The Hazard Perception test now includes more clips containing bad weather to test pupils ability to deal with poor visibility etc. The tests looks at pupils ability to spot “developing hazards” that will cause them to change speed or direction. There are a total of 14 clips and points are scored from 5 down to 1 for how soon a developing hazard is spotted. The sooner it’s spotted the more points a candidate gets.
There are some clips that also show driving at night and low light conditions like dusk and dawn.
The new clips will also form part of the theory test for:
- Driving Instructor part 1
- Bus, lorry and coach
They are being introduced because the Department of Transport has reported that in 2017 there were 16,406 accidents in rain, fog, snow or sleet conditions. Of these 205 were fatal.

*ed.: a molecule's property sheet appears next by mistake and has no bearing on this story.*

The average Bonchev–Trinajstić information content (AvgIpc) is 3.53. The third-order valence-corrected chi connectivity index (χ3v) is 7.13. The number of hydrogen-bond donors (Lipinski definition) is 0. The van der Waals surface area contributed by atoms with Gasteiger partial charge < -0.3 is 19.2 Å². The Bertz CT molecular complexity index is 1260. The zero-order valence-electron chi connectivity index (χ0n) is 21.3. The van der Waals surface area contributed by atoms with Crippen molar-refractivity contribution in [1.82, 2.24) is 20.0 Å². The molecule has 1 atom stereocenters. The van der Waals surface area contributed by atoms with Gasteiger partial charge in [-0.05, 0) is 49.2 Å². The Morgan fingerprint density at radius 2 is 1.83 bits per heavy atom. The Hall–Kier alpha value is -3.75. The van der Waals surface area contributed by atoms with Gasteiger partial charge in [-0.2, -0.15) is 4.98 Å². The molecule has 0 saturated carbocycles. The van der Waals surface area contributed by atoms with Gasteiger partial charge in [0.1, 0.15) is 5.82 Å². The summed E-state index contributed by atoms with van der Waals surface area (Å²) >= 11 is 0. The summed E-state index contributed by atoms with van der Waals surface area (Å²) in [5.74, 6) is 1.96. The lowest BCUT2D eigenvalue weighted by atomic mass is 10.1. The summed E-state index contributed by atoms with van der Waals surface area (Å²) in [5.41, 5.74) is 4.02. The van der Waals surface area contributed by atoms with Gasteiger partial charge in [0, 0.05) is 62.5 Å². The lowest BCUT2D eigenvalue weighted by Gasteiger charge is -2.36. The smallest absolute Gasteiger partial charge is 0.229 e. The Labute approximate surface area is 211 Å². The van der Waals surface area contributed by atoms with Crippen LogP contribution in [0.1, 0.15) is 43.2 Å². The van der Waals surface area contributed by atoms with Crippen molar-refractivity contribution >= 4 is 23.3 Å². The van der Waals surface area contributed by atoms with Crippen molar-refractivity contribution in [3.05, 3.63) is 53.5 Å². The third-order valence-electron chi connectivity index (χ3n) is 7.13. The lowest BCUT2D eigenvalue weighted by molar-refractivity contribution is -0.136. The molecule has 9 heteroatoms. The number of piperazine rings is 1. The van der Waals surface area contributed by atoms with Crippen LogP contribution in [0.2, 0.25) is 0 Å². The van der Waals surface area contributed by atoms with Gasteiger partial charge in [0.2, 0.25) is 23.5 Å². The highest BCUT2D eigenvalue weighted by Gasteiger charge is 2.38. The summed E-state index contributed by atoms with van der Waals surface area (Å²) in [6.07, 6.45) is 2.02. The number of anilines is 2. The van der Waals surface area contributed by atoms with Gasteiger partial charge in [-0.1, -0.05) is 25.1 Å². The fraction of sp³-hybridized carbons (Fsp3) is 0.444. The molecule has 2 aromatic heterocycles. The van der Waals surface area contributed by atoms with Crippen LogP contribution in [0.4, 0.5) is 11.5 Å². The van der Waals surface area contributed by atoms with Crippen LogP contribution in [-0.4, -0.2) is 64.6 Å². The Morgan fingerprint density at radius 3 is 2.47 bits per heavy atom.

It is important that learner drivers can spot these developing hazards earlier especially if stopping distances are increased as in the case for rain where stopping distances can be twice as long. In snow or ice they can be 10 times longer.
The Department of Transport says that Hazard Perception training can account for a reduction in accidents by % which itself could save hundreds of lives each year.
The Road Safety Minister, Jesse Norman said “We are proud that the UK has some of the best and safest roads in the world, however we always strive to make them better.”
The new video clips will better test the new learner drivers to better deal with real world conditions and make them safer drivers in the long term. A spokesperson for the Driver and Vehicle Standards Agency said “Our priority is to help everyone to become safer drivers for life not just to pass a driving test. Every year we have too many people, particularly young drivers who end up in serious or fatal collisions due to a lack of experience or understanding of the dangers of bad weather. We know that the theory test really works and we are now using CGI clips to better improve the theory training.”